Updated: 6 days ago
"With tourism growing in regional areas of Australia where agriculture and mining industries dominate, employment opportunities are broadening. "
Despite the huge recent effects of COVID-19 on the tourism sector across the world, positive trends in tourism in regional areas of Australia are expected to eventually continue as we come out of this pandemic.
Tourism accounts for around "1 in 10 jobs worldwide" and in 2017 accounted for "1 in 5 of all new jobs created" globally. Tourism offers a large volume of low skilled jobs (jobs that do not require tertiary qualifications) many of which have human interaction as a vital component. As many of the jobs created are low skilled, they are a great source of work experience for young people.
In small rural towns like Sea Lake, there has always been a narrow range of job opportunities. Most of the population is either in the agriculture, health, education or construction industries with agriculture being by far the largest industry in the area.
The agricultural industry is hugely male-dominated; over 80% of workers in the agricultural industry in the Wimmera-Mallee region are male. Construction is even more extreme in terms of the gender disparity with almost 90% of workers in the industry in the region being male. Health (almost 80% female) and education (about 65% female) are both female dominated, however, to get into either industry, further education is required which many rural towns simply can not offer. This results in a statistically large portion of young women moving out of these small towns after finishing school either for further education or for more job opportunities.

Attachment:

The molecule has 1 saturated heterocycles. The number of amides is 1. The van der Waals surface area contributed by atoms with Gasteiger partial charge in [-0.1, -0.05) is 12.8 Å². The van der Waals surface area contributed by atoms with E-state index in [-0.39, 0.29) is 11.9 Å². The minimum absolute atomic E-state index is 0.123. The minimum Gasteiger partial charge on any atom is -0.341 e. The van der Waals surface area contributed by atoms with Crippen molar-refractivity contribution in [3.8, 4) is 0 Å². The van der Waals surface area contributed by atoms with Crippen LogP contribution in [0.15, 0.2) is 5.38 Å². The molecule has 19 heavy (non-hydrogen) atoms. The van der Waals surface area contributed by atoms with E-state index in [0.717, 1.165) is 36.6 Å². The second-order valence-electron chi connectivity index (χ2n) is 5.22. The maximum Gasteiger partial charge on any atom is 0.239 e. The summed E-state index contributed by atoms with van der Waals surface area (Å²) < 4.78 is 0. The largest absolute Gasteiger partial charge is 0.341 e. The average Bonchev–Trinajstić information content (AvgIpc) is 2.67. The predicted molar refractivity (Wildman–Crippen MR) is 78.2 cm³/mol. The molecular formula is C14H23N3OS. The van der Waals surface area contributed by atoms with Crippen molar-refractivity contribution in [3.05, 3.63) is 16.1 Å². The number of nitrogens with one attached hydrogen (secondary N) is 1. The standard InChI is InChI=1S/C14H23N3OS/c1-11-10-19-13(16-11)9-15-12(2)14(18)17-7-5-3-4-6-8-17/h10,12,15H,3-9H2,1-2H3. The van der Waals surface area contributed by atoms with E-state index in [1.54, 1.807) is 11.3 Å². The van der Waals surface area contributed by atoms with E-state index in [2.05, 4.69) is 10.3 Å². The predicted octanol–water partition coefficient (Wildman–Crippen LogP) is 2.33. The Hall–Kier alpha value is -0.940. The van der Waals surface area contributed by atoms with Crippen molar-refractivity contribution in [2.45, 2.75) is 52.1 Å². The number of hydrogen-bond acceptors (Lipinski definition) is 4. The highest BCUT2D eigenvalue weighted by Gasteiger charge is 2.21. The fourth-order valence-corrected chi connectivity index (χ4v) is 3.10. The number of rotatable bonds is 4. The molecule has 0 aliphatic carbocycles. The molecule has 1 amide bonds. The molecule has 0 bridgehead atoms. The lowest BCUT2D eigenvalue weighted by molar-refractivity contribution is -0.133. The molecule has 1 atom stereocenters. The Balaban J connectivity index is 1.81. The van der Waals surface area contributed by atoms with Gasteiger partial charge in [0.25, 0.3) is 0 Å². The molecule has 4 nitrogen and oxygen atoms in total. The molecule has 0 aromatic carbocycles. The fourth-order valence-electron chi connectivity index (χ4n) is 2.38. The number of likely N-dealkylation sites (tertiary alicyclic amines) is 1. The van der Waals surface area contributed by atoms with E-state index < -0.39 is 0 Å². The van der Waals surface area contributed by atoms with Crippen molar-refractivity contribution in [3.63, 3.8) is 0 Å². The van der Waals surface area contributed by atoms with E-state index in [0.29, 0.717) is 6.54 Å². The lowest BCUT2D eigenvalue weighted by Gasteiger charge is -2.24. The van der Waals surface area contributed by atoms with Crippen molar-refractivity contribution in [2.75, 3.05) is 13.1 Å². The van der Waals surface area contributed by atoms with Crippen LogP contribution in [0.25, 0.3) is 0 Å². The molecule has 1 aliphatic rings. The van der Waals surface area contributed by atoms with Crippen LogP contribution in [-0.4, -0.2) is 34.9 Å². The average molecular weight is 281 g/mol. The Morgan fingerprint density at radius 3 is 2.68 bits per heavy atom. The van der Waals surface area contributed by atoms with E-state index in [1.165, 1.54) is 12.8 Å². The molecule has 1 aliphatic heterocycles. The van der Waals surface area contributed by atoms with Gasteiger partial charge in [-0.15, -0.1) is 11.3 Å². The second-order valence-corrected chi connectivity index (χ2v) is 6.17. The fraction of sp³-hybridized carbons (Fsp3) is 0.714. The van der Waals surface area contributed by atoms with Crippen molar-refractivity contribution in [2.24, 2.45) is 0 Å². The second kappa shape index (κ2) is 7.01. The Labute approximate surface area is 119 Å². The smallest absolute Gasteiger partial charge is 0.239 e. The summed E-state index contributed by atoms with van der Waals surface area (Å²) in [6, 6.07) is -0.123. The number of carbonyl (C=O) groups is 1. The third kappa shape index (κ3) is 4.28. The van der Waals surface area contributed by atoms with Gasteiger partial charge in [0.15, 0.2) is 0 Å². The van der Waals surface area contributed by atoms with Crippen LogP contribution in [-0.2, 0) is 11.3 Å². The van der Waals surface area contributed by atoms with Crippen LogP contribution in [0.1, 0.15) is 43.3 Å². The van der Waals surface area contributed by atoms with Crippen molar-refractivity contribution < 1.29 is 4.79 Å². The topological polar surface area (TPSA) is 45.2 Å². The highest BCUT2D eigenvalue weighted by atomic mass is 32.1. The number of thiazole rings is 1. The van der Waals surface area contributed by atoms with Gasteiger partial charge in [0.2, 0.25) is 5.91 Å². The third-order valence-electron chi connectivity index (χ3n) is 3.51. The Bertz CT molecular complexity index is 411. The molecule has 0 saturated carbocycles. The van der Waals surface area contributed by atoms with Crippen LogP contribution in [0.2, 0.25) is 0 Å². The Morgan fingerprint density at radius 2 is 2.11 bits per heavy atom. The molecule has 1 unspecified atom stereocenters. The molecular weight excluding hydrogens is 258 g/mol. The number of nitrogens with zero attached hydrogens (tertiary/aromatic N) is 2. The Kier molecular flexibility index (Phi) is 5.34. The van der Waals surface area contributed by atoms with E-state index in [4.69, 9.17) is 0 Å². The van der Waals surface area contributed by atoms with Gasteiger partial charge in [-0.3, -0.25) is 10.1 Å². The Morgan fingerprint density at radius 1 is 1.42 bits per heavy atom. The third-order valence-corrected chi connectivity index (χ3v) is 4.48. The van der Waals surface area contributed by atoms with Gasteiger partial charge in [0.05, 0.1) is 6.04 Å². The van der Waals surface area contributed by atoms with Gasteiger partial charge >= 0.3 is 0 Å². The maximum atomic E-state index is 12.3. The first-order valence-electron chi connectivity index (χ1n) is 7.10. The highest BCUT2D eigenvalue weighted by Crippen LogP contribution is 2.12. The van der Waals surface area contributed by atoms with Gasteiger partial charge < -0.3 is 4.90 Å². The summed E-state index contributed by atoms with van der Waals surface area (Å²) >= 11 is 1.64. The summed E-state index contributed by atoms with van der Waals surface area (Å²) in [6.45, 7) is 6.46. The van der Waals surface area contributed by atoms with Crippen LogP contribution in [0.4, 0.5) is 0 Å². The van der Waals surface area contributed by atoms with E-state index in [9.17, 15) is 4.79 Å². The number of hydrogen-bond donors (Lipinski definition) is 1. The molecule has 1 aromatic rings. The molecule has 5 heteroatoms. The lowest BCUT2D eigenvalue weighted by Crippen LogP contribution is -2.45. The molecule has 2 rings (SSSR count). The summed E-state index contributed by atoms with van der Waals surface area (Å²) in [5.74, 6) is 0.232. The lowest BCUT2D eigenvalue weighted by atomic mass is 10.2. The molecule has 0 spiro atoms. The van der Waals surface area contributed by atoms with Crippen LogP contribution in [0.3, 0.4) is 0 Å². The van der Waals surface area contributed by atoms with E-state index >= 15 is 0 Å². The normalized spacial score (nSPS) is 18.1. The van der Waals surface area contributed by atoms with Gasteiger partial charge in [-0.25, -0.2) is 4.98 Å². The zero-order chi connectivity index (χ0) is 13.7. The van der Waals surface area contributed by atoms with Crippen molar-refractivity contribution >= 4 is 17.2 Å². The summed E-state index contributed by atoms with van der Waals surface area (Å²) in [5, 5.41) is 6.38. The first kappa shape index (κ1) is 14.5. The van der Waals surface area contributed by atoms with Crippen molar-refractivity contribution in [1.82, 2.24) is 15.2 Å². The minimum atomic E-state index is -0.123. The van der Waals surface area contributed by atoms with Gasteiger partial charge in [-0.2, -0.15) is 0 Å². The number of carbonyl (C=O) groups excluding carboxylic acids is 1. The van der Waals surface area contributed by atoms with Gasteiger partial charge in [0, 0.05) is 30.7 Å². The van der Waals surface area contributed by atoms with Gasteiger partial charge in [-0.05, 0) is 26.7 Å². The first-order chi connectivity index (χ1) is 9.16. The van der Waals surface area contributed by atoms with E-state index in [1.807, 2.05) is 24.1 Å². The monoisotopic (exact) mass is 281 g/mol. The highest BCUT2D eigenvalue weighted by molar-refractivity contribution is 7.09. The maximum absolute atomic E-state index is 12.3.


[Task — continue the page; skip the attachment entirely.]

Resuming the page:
The increase in tourists travelling to places like Lake Tyrrell and to see the silo art trail gives these small towns an exceptional opportunity to embrace. As tourism in Sea Lake has increased, so has the amount of short term accommodation. A number of new businesses have been established including Skymirror gallery and accommodation and the Royal Hotel has reopened. This is resulting in an upward trend in the number and range of jobs in the area particularly for young people.
"As the tourism sector is somewhat female dominated across the world, this tourism boom is creating more jobs and an environment and culture that more young women find appealing rather than agriculture alone and is hence providing more opportunities for women in the region."
This increase in and broadening of opportunities could potentially improve gender balance in towns like Sea Lake, having a positive effect in slowing the population decline across these areas of regional Victoria.